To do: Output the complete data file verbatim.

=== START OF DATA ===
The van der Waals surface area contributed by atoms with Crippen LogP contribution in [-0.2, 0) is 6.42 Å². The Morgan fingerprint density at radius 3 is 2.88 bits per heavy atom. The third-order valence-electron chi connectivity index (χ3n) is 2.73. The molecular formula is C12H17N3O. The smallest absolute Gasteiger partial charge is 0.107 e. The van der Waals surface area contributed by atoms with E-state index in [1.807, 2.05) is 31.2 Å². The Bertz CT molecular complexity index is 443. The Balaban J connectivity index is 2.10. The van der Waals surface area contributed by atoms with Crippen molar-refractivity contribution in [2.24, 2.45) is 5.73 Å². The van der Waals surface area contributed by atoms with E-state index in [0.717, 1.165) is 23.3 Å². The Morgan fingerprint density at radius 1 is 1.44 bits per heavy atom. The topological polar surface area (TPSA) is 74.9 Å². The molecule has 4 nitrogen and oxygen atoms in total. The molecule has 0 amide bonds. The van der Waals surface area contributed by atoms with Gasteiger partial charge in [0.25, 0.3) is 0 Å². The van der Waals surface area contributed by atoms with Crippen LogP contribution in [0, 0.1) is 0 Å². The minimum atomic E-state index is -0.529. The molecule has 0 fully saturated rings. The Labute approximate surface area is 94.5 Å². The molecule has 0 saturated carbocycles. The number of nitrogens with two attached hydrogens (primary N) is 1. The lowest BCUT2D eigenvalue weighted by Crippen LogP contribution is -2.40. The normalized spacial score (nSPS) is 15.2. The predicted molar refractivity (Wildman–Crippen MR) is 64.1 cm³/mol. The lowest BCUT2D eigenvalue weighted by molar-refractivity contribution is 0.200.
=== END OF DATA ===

The van der Waals surface area contributed by atoms with Crippen LogP contribution in [-0.2, 0) is 6.42 Å². The Morgan fingerprint density at radius 3 is 2.88 bits per heavy atom. The third-order valence-electron chi connectivity index (χ3n) is 2.73. The molecular formula is C12H17N3O. The smallest absolute Gasteiger partial charge is 0.107 e. The van der Waals surface area contributed by atoms with E-state index in [1.807, 2.05) is 31.2 Å². The Bertz CT molecular complexity index is 443. The Balaban J connectivity index is 2.10. The van der Waals surface area contributed by atoms with Crippen molar-refractivity contribution in [2.24, 2.45) is 5.73 Å². The van der Waals surface area contributed by atoms with E-state index in [0.717, 1.165) is 23.3 Å². The Morgan fingerprint density at radius 1 is 1.44 bits per heavy atom. The topological polar surface area (TPSA) is 74.9 Å². The molecule has 4 nitrogen and oxygen atoms in total. The molecule has 0 amide bonds. The van der Waals surface area contributed by atoms with Gasteiger partial charge in [0.25, 0.3) is 0 Å². The van der Waals surface area contributed by atoms with Crippen LogP contribution in [0, 0.1) is 0 Å². The minimum atomic E-state index is -0.529. The molecule has 0 fully saturated rings. The Labute approximate surface area is 94.5 Å². The molecule has 0 saturated carbocycles. The number of nitrogens with two attached hydrogens (primary N) is 1. The lowest BCUT2D eigenvalue weighted by Crippen LogP contribution is -2.40. The normalized spacial score (nSPS) is 15.2. The predicted molar refractivity (Wildman–Crippen MR) is 64.1 cm³/mol. The lowest BCUT2D eigenvalue weighted by molar-refractivity contribution is 0.200.